• Michelle Carlen

Surprising Reasons Leaders Don’t Delegate and How To Overcome It

Updated: Mar 22

Recently I attended a women’s entrepreneur and executive mastermind discussion on the topic of Delegation. Several leaders showed great vulnerability in admitting that they have or are currently struggling with how to delegate.


And this is common across the board regardless of what industry you might be in. Delegating is a challenging skill to develop and sharpen. Intuitively, leaders have a sense that delegating could be the key that unlocks further growth and success in their business. The first step in becoming great at delegating is acknowledging you should work on it.


Let’s garner some more perspective and steps to implement quickly to refine your delegating ability.


Why leaders don’t delegate.


For a variety of reasons, but one of the most prominent is fear. Yes, leaders are AFRAID. Afraid of what? Really a range of “what if’s”. Perhaps they think that “they” can do the task better and more quickly themselves. Or they are concerned their direction on what needs to be completed might not be clear. Last, but perhaps most often, they are afraid to take the time to train someone else to do something (because after all, that person still might mess it up and well, they could have saved all this stress and heartache if they did it themselves.)


Yikes! That last one really stands out because its more common than you know. Generally, most leaders desire to empower their teams. Let’s be honest, it’s hard to empower someone when you aren’t willing to invest the time to train them or make training available in another way. As a leader, committing to always doing better for your team is a must if you (and they) are to continue to grow.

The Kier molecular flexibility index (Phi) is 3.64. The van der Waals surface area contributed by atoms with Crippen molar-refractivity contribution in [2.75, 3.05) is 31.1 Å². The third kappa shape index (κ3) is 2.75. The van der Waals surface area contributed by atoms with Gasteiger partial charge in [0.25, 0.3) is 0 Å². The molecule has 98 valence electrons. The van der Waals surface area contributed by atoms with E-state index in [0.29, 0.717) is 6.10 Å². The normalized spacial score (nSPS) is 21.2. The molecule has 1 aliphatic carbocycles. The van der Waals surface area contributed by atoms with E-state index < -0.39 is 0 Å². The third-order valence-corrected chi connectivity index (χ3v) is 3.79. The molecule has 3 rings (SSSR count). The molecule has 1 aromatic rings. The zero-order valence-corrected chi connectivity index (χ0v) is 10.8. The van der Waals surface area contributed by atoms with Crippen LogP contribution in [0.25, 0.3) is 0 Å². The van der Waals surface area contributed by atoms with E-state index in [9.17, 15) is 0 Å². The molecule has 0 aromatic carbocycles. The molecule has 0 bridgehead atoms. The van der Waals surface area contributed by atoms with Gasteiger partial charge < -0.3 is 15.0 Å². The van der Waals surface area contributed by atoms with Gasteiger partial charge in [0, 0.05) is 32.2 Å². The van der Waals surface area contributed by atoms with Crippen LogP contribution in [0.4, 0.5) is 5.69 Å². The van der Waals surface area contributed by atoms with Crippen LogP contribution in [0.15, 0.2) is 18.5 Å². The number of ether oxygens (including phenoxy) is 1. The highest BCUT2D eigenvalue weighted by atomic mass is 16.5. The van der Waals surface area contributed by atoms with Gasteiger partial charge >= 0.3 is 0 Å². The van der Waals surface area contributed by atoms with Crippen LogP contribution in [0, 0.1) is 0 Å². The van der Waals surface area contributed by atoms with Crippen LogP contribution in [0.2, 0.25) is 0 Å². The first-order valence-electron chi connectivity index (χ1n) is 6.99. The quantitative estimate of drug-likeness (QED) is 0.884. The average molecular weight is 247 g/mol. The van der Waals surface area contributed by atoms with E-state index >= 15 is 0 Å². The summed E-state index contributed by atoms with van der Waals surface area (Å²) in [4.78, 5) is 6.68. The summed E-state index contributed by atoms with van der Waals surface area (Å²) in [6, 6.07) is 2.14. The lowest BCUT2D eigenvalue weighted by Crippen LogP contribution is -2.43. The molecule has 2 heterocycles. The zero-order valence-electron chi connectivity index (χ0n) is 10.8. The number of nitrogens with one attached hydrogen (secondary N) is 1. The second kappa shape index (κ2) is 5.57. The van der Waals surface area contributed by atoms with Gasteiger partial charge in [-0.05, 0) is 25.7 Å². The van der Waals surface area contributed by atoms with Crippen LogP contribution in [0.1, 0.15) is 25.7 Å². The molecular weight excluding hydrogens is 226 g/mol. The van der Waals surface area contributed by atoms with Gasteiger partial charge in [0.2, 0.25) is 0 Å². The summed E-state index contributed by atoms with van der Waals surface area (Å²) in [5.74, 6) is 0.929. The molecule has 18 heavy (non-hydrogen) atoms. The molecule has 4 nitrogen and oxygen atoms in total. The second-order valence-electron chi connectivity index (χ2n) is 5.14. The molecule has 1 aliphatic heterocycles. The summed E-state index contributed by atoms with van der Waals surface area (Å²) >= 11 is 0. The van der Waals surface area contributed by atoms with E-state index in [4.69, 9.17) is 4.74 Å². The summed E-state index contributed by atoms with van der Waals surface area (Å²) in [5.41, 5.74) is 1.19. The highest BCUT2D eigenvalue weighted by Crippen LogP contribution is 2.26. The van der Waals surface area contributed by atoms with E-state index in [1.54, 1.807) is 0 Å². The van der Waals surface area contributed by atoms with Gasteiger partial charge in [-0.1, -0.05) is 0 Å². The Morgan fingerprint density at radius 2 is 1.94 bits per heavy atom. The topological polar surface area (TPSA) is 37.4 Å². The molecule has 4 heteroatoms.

How to know when to delegate.


First, identifying when the task at hand is something someone else can do and it will free up resources for you so that you can do what you are best at. Second, when it is something you have no expertise or knowledge of. Last, when it IS something you know about, but don’t enjoy doing and you know you’ll feel relief or happiness if it is delegated.


How to set clear expectations and desired outcomes when delegating.


Start by giving very specific instructions. Set a timeframe and deadline for each task. Outline what the end goal is, the purpose of the task, and any steps to complete it. It seems simple, yet the next few steps are where it is easy to fall short and the process becomes, well, unproductive.

Be ready to continue to the conversation. Be available and open to answer questions that can support whomever you have delegated to. By continuing the conversation, you allow for further clarification and opportunity for easy correction sooner than later.


How to handle if the delegated task or project STILL has gone awry.


If you find that after delegating something and you’ve followed these steps, but still think your employee or partner has fallen short, then it’s time for constructive feedback done so in an encouraging way. Lead with what worked well. Ask if YOU could have communicated further or in a way that would have helped the other person and be opening to adjusting to accommodate that request for the future.


Delegating ultimately builds trust through open communication and by empowering others. This translates into a a positive work environment and stimulates teamwork and creativity of individuals. And it gives you - the LEADER - the ability to better manage your time, energy, and resources. No need to be afraid, delegation is a key to your success. #delegating #delegation #leadershipskills #productivitytips #efficiency #teamwork



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